When designing Central Park, Olmsted and Vaux turned to the Yosemite Valley floor as a source of inspiration (Olmsted had visited Yosemite a few years before beginning the Central Park design). Compared to the wilderness landscape, Central Park seems faux (if you’ll pardon the rhyme with “Vaux”)—but certainly a wonderful enhancement to life in New York.
How the image was made: This is five exposures taken with my camera on a tripod. Each exposure was shot at 18mm, f/13, and ISO 200. Shutter speeds ranged from 1/2 a second to 1/320 of a second. I used Photoshop and Nik HDR Efex Pro 2 to create a single composite High Dynamic Range (HDR) image.
On a rooftop high above New York the lights of the city sparkled in the night. From so far above even the noise of the city was muted—all I could hear was an occasional siren far below, echoing in the strong wind.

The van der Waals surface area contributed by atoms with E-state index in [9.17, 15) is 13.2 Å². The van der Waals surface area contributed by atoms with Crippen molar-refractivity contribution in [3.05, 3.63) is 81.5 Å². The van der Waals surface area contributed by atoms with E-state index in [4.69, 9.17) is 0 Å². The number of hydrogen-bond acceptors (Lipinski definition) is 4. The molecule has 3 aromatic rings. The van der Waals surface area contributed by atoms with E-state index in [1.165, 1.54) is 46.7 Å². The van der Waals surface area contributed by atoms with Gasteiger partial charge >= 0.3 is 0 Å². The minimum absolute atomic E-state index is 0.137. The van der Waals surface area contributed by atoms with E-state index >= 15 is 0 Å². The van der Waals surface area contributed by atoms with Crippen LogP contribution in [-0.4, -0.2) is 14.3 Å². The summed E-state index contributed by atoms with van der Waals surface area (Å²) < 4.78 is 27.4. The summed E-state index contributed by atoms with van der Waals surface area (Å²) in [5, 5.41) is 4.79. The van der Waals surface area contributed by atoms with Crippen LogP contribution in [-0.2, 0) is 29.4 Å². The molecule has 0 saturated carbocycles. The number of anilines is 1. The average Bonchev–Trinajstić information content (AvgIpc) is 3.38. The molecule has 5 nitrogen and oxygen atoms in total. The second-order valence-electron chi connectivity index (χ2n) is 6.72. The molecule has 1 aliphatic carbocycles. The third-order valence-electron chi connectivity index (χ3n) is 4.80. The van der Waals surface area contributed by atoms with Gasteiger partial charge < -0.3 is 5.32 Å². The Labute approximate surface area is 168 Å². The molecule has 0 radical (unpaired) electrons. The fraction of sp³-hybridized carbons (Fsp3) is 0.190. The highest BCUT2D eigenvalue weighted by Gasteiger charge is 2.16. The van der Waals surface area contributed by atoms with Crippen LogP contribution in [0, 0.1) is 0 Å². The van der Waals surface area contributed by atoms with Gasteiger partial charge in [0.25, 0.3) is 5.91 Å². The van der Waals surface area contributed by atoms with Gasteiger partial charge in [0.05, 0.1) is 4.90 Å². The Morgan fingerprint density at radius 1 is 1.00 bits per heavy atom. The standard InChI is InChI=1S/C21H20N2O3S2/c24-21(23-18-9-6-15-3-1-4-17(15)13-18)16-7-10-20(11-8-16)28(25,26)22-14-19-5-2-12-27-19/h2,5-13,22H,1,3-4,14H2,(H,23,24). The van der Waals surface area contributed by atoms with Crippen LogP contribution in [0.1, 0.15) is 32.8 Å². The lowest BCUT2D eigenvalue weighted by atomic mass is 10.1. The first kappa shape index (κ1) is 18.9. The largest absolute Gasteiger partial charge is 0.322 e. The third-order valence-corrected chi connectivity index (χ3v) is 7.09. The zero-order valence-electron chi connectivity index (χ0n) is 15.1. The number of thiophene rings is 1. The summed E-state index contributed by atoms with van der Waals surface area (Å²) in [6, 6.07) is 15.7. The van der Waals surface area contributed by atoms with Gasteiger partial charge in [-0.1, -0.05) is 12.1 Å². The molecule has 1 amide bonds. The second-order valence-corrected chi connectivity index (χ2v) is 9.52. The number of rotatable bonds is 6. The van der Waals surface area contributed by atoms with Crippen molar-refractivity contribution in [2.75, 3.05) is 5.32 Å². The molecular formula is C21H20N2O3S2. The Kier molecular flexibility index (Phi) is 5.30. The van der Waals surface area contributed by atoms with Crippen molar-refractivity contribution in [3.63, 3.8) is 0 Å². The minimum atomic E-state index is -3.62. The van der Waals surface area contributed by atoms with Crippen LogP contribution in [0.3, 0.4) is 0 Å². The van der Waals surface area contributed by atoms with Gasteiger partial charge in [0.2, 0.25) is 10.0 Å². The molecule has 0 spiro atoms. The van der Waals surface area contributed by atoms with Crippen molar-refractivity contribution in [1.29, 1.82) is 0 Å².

To make this image, with my camera on a tripod, I used manual exposure control to snap five exposures. I used my 10.5mm fisheye lens. Each exposure was at ISO 200 and f/3.5. The shutter speeds ranged from 2/5 of a second to 15 seconds.
I was on the road and didn’t have much time for elaborate HDR post-processing, so I simply fed the images through Nik HDR Efex Pro 2 at the default settings, with the results you see above.
In fact, as the author of Creating HDR Photos: The Complete Guide to High Dynamic Range Photography, one kind of HDR or another informs most of my photography.
Want to learn my HDR thoughts and techniques?
Here are some comments of participants from my previous HDR Bootcamp workshop:
- “Great day to learn how to better take and process single and bracketed images for maximizing dynamic range.”